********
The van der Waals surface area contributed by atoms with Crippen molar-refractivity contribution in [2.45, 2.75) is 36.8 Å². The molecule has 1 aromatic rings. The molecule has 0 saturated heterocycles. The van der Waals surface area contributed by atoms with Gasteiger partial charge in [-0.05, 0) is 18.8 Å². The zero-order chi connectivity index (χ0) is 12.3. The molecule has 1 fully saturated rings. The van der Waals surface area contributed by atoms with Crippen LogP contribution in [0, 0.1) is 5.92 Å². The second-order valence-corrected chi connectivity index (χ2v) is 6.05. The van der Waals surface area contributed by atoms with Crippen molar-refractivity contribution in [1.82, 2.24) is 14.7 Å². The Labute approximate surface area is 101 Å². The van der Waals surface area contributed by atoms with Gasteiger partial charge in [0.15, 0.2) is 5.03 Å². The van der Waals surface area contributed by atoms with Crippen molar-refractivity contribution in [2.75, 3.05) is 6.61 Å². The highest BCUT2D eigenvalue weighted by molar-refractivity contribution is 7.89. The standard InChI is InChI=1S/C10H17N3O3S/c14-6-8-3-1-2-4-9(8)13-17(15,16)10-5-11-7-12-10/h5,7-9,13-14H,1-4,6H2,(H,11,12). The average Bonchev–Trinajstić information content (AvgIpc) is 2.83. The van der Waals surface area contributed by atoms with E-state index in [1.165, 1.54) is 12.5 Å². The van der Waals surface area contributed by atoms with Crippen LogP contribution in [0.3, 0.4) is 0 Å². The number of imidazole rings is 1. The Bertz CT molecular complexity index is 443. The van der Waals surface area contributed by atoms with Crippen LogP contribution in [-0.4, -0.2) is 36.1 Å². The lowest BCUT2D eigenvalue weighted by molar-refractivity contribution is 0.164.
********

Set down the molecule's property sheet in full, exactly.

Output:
The van der Waals surface area contributed by atoms with Crippen molar-refractivity contribution in [2.45, 2.75) is 36.8 Å². The molecule has 1 aromatic rings. The molecule has 0 saturated heterocycles. The van der Waals surface area contributed by atoms with Gasteiger partial charge in [-0.05, 0) is 18.8 Å². The zero-order chi connectivity index (χ0) is 12.3. The molecule has 1 fully saturated rings. The van der Waals surface area contributed by atoms with Crippen LogP contribution in [0, 0.1) is 5.92 Å². The second-order valence-corrected chi connectivity index (χ2v) is 6.05. The van der Waals surface area contributed by atoms with Crippen molar-refractivity contribution in [1.82, 2.24) is 14.7 Å². The Labute approximate surface area is 101 Å². The van der Waals surface area contributed by atoms with Gasteiger partial charge in [0.15, 0.2) is 5.03 Å². The van der Waals surface area contributed by atoms with Crippen molar-refractivity contribution in [2.75, 3.05) is 6.61 Å². The highest BCUT2D eigenvalue weighted by molar-refractivity contribution is 7.89. The standard InChI is InChI=1S/C10H17N3O3S/c14-6-8-3-1-2-4-9(8)13-17(15,16)10-5-11-7-12-10/h5,7-9,13-14H,1-4,6H2,(H,11,12). The average Bonchev–Trinajstić information content (AvgIpc) is 2.83. The van der Waals surface area contributed by atoms with E-state index in [1.165, 1.54) is 12.5 Å². The van der Waals surface area contributed by atoms with Crippen LogP contribution in [0.3, 0.4) is 0 Å². The number of imidazole rings is 1. The Bertz CT molecular complexity index is 443. The van der Waals surface area contributed by atoms with Crippen LogP contribution in [-0.4, -0.2) is 36.1 Å². The lowest BCUT2D eigenvalue weighted by molar-refractivity contribution is 0.164.